The Bertelsmann Stiftung has also found that generally, the positive opinion of increased trade is decreasing in Germany. Two years ago, 88% of the interviewees had a positive opinion about it, whereas in 2016 only 56% consider trade with other countries to be a good thing. More specific, regarding TTIP, a majority of 33% consider it to be bad, while only 17% answer in favour of the agreement in Germany. Additionally, 30% of german survey participants do not feel sufficiently well-informed. Still, a majority is concerned that EU standards regarding consumer protection, environmental, labour and social standards could soften.[6]

Also has observed this increasing disapproval. Throughout the last year, Germans have searched for the disadvantages of TTIP more than twice as much than for the advantages. Friedrich Merz, chairman of the US-friendly network “AtlantikBrücke” blames the secrecy of the negotiations. It would be the reason for speculations and uncertainty amongst german citizens.[7]

In the US, opinions are split, with 15% in favour and 18% against the free trade and investment agreement. This indecision could be consequence of a lack of knowledge, since 46% feel they are not sufficiently well-informed. And also in the United States, the survey participants do expect negative effects for their country, regarding labour market conditions, worker’s rights and social standards.6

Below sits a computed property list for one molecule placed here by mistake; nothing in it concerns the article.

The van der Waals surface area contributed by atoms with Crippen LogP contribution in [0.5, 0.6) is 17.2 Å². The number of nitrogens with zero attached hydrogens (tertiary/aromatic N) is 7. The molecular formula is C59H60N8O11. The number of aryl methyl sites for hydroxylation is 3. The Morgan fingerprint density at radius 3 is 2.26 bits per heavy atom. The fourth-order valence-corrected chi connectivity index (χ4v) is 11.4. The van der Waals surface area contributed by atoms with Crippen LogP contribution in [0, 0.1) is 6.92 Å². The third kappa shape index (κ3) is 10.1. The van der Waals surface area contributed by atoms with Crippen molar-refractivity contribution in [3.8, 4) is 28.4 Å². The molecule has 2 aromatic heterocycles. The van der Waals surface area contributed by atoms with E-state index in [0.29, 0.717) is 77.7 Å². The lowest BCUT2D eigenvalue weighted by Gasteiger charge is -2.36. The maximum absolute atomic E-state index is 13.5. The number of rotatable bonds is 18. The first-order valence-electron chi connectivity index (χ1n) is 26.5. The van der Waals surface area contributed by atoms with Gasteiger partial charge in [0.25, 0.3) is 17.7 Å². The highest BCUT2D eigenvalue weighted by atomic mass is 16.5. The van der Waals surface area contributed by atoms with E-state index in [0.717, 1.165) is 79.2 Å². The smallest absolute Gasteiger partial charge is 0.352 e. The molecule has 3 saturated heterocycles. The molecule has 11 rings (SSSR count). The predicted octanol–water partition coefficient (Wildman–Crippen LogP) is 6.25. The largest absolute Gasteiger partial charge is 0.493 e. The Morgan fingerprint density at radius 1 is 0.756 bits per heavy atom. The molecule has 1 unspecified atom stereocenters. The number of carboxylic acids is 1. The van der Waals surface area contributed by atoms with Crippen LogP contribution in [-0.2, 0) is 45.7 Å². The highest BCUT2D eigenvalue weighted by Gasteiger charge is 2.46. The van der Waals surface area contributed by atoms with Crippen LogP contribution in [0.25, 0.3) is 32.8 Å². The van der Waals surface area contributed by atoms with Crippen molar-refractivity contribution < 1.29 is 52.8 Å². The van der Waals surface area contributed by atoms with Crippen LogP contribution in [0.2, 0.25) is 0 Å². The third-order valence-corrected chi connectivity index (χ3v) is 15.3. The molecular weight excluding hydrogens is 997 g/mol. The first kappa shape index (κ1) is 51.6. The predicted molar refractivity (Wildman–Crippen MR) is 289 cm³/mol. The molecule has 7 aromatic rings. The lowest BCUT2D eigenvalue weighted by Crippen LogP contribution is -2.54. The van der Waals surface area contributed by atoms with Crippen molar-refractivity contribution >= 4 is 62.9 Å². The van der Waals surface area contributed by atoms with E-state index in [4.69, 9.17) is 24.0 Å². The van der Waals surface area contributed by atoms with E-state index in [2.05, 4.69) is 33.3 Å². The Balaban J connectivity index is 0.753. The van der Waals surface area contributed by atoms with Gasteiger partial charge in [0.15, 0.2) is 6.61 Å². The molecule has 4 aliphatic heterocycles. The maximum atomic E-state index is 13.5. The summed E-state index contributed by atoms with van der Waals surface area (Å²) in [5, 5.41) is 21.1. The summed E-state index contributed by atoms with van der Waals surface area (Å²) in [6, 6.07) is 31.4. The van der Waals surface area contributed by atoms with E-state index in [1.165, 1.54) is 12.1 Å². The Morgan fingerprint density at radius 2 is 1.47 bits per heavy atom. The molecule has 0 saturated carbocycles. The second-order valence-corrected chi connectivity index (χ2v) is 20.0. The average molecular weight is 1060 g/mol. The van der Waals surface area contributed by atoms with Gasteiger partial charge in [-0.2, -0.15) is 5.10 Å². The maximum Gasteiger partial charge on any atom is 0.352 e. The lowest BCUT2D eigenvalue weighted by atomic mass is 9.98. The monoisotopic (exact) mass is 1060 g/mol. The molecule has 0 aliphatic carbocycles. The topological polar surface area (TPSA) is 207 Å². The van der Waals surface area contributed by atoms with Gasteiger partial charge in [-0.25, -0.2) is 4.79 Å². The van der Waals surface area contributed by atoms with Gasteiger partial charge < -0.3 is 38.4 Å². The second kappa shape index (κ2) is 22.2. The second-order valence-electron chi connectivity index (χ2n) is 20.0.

As a common denominator, Germans (52%) and US citizens (44%) find that there is great interest in TTIP, but both feel badly informed about the agreement.6

In the following, I will analyse and discuss the main arguments of TTIP opponents to discover what the impacts of the free trade and investment agreement would be for Europe.

2 Status Quo – Boundaries in Transatlantic Trade TTIP tackles

Regarding the already mentioned three parts of the transatlantic agreement, first of all it is to analyse, how the situation is today.

2.1 Market Access

The first topic TTIP focusses on,is “trade in goods and customs duties”. Tariffs make trade in goods and consequently goods themselves more expensive, which makes it hard for EU firms to sell their products in the US nowadays. The average of 2% customs duties might be misleading, because there are tariffs in the amount of 30% for goods like clothes and also prohibitively high customs duties amounting to e.g. 130% for peanuts, which make transatlantic trade almost impossible.[8]

Secondly, TTIP should influence services. Those have become more and more important and today account for as much as 60% of the economy and jobs in the EU. Still there are barriers for EU firms e.g. for the telecommunications sector tryingto sell services in the US.[9]

Furthermore, the agreement tackles public procurement, since currently companies face obstacles in winning public contracts and sometimes are not even allowed to bid for one across the Atlantic.[10]

Ultimately, the chapter “Market Access” deals with rules of origin (ROO). ROOs are part of every trade agreement and determine the national source of a product. They are usedso that only the country of origin benefits from TTIP e.g. by not having to pay customs duties.[11]

By these means access to the other market should be enabled and facilitated on both sides of the Atlantic.

2.2 Regulatory Cooperation

Chapter 2 “Regulatory Cooperation” starts with regulatory coherence itself. Today, to export to the US, EU firms have to meet certain regulations, as well as the other way around. This can be too expensive, especially for SMEs, if EU and US rules are very different. The EU commission wants to cut these costs, possibly without lowering health or ecology standards, etc.[12]